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  • Lines of Charm: Brilliant And Irreverent Quotes, Notes, And Anecdotes from Golf's Golden Age Architects
    Lines of Charm: Brilliant And Irreverent Quotes, Notes, And Anecdotes from Golf's Golden Age Architects
  • The Future of Golf: How Golf Lost Its Way and How to Get It Back
    The Future of Golf: How Golf Lost Its Way and How to Get It Back
    by Geoff Shackelford
  • Grounds for Golf: The History and Fundamentals of Golf Course Design
    Grounds for Golf: The History and Fundamentals of Golf Course Design
    by Geoff Shackelford
  • The Art of Golf Design
    The Art of Golf Design
    by Michael Miller, Geoff Shackelford
  • Alister MacKenzie's Cypress Point Club
    Alister MacKenzie's Cypress Point Club
    by Geoff Shackelford
  • The Golden Age of Golf Design
    The Golden Age of Golf Design
    by Geoff Shackelford
  • The Good Doctor Returns: A Novel
    The Good Doctor Returns: A Novel
    by Geoff Shackelford
  • Masters of the Links: Essays on the Art of Golf and Course Design
    Masters of the Links: Essays on the Art of Golf and Course Design
  • The Captain: George C. Thomas Jr. and His Golf Architecture
    The Captain: George C. Thomas Jr. and His Golf Architecture
    by Geoff Shackelford
Current Reading
  • The Golf Book: Twenty Years of the Players, Shots, and Moments That Changed the Game
    The Golf Book: Twenty Years of the Players, Shots, and Moments That Changed the Game
    by Chris Millard
  • The Forbidden Game: Golf and the Chinese Dream
    The Forbidden Game: Golf and the Chinese Dream
    by Dan Washburn
  • The Early Days of Pinehurst
    The Early Days of Pinehurst
    by Chris Buie
  • Arnie, Seve, and a Fleck of Golf History: Heroes, Underdogs, Courses, and Championships
    Arnie, Seve, and a Fleck of Golf History: Heroes, Underdogs, Courses, and Championships
    by Bill Fields
  • The Magnificent Masters: Jack Nicklaus, Johnny Miller, Tom Weiskopf, and the 1975 Cliffhanger at Augusta
    The Magnificent Masters: Jack Nicklaus, Johnny Miller, Tom Weiskopf, and the 1975 Cliffhanger at Augusta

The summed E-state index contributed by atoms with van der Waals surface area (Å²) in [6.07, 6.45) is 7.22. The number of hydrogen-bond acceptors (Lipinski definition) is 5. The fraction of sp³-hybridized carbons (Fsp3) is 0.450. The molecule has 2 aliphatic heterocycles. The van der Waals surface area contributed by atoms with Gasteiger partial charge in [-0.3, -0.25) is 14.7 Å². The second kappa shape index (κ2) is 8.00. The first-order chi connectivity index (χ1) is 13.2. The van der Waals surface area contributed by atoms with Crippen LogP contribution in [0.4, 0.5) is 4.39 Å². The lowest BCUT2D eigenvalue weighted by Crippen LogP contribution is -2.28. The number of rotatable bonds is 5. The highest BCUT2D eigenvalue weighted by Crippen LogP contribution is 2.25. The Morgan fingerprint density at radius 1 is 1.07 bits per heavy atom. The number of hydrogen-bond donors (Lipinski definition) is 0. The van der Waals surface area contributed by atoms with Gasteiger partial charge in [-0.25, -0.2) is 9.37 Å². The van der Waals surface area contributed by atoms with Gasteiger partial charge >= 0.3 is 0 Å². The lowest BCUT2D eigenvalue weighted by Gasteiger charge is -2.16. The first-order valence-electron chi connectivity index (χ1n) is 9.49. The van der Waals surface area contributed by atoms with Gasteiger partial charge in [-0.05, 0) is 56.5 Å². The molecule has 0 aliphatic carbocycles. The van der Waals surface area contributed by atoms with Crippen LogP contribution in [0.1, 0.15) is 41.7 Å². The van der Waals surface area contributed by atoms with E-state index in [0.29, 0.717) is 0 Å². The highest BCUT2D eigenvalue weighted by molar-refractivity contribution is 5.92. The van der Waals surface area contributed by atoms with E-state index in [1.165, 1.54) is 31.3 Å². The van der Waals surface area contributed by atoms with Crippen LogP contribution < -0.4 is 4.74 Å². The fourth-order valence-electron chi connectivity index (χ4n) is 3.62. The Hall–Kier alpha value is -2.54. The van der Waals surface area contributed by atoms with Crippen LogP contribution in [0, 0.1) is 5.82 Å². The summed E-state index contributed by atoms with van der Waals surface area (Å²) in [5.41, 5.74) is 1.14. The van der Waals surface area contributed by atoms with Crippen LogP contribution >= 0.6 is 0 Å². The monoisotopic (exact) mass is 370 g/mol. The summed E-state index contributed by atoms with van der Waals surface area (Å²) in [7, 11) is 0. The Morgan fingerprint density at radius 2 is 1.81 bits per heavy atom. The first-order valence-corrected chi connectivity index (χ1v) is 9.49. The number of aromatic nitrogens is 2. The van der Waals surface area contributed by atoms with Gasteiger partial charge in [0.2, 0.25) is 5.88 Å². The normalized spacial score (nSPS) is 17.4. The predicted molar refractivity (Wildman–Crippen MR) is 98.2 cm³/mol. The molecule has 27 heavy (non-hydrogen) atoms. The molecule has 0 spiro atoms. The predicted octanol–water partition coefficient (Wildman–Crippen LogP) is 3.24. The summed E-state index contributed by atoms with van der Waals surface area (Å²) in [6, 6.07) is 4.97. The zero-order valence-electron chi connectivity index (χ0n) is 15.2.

by Gil Capps
  • His Ownself: A Semi-Memoir
    His Ownself: A Semi-Memoir
    by Dan Jenkins
  • Golf Architecture in America: Its Strategy and Construction
    Golf Architecture in America: Its Strategy and Construction
    by Geo. C. Thomas
  • The Course Beautiful : A Collection of Original Articles and Photographs on Golf Course Design
    The Course Beautiful : A Collection of Original Articles and Photographs on Golf Course Design
    Treewolf Prod
  • Reminiscences Of The Links
    Reminiscences Of The Links
    by Albert Warren Tillinghast, Richard C. Wolffe, Robert S. Trebus, Stuart F. Wolffe
  • Gleanings from the Wayside
    Gleanings from the Wayside
    by Albert Warren Tillinghast
  • Planet Golf USA: The Definitive Reference to Great Golf Courses in America
    Planet Golf USA: The Definitive Reference to Great Golf Courses in America
    by Darius Oliver
  • Planet Golf: The Definitive Reference to Great Golf Courses Outside the United States of America
    Planet Golf: The Definitive Reference to Great Golf Courses Outside the United States of America
    by Darius Oliver
Writing And Videos

The audience in the theatre, looking over the footlights, view the play as do most of the gallery following the experts of golf. However, back-stage, there are a few eyes critically regarding the play from an entirely different angle. For many years I have preferred to observe golf shots from backstage, as it were. Seeing a man whack a golf ball is of little interest to me, and frequently it is a performance that had better be missed. That which concerns me most is where the ball lands and what it does after.  A.W. TILLINGHAST




Hjorth, Miyazato, Lee and Kim Set For HSBC Final Four

And if you know their first names, well, you really are watching way too much of Golf Central.


Saturday Open Live Blog

openlogo.jpgAll times Pacific Daylight Time...